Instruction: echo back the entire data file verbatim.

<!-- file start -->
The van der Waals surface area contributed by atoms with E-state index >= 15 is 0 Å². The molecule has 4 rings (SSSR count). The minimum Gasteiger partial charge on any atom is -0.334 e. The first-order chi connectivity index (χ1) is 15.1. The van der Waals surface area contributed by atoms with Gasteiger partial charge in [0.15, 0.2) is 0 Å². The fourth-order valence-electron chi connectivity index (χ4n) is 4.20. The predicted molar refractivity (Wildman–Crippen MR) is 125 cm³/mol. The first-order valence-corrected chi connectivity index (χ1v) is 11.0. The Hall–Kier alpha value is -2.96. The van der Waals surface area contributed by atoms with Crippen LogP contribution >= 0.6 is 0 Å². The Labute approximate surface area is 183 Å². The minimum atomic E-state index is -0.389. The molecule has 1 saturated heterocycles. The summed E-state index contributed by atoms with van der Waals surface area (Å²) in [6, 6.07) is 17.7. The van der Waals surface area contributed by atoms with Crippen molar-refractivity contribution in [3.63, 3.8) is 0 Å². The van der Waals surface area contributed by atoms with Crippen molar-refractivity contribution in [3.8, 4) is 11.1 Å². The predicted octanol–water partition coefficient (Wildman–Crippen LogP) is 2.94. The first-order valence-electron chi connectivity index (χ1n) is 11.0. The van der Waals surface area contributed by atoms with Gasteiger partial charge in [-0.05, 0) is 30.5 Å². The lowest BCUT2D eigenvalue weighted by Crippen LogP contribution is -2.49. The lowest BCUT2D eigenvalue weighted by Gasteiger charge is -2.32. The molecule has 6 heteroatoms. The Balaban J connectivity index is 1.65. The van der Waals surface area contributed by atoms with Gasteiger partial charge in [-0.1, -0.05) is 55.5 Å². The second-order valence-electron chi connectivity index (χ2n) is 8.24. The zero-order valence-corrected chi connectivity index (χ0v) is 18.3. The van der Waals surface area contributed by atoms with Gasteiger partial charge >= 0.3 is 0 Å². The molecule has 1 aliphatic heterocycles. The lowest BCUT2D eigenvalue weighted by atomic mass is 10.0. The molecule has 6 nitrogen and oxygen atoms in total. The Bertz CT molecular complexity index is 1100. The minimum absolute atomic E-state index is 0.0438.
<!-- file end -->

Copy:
The van der Waals surface area contributed by atoms with E-state index >= 15 is 0 Å². The molecule has 4 rings (SSSR count). The minimum Gasteiger partial charge on any atom is -0.334 e. The first-order chi connectivity index (χ1) is 15.1. The van der Waals surface area contributed by atoms with Gasteiger partial charge in [0.15, 0.2) is 0 Å². The fourth-order valence-electron chi connectivity index (χ4n) is 4.20. The predicted molar refractivity (Wildman–Crippen MR) is 125 cm³/mol. The first-order valence-corrected chi connectivity index (χ1v) is 11.0. The Hall–Kier alpha value is -2.96. The van der Waals surface area contributed by atoms with Crippen LogP contribution >= 0.6 is 0 Å². The Labute approximate surface area is 183 Å². The minimum atomic E-state index is -0.389. The molecule has 1 saturated heterocycles. The summed E-state index contributed by atoms with van der Waals surface area (Å²) in [6, 6.07) is 17.7. The van der Waals surface area contributed by atoms with Crippen molar-refractivity contribution in [3.63, 3.8) is 0 Å². The van der Waals surface area contributed by atoms with Crippen molar-refractivity contribution in [3.8, 4) is 11.1 Å². The predicted octanol–water partition coefficient (Wildman–Crippen LogP) is 2.94. The first-order valence-electron chi connectivity index (χ1n) is 11.0. The van der Waals surface area contributed by atoms with Gasteiger partial charge in [-0.05, 0) is 30.5 Å². The lowest BCUT2D eigenvalue weighted by Crippen LogP contribution is -2.49. The lowest BCUT2D eigenvalue weighted by Gasteiger charge is -2.32. The molecule has 6 heteroatoms. The Balaban J connectivity index is 1.65. The van der Waals surface area contributed by atoms with Gasteiger partial charge in [-0.1, -0.05) is 55.5 Å². The second-order valence-electron chi connectivity index (χ2n) is 8.24. The zero-order valence-corrected chi connectivity index (χ0v) is 18.3. The van der Waals surface area contributed by atoms with Gasteiger partial charge >= 0.3 is 0 Å². The molecule has 1 aliphatic heterocycles. The lowest BCUT2D eigenvalue weighted by atomic mass is 10.0. The molecule has 6 nitrogen and oxygen atoms in total. The Bertz CT molecular complexity index is 1100. The minimum absolute atomic E-state index is 0.0438.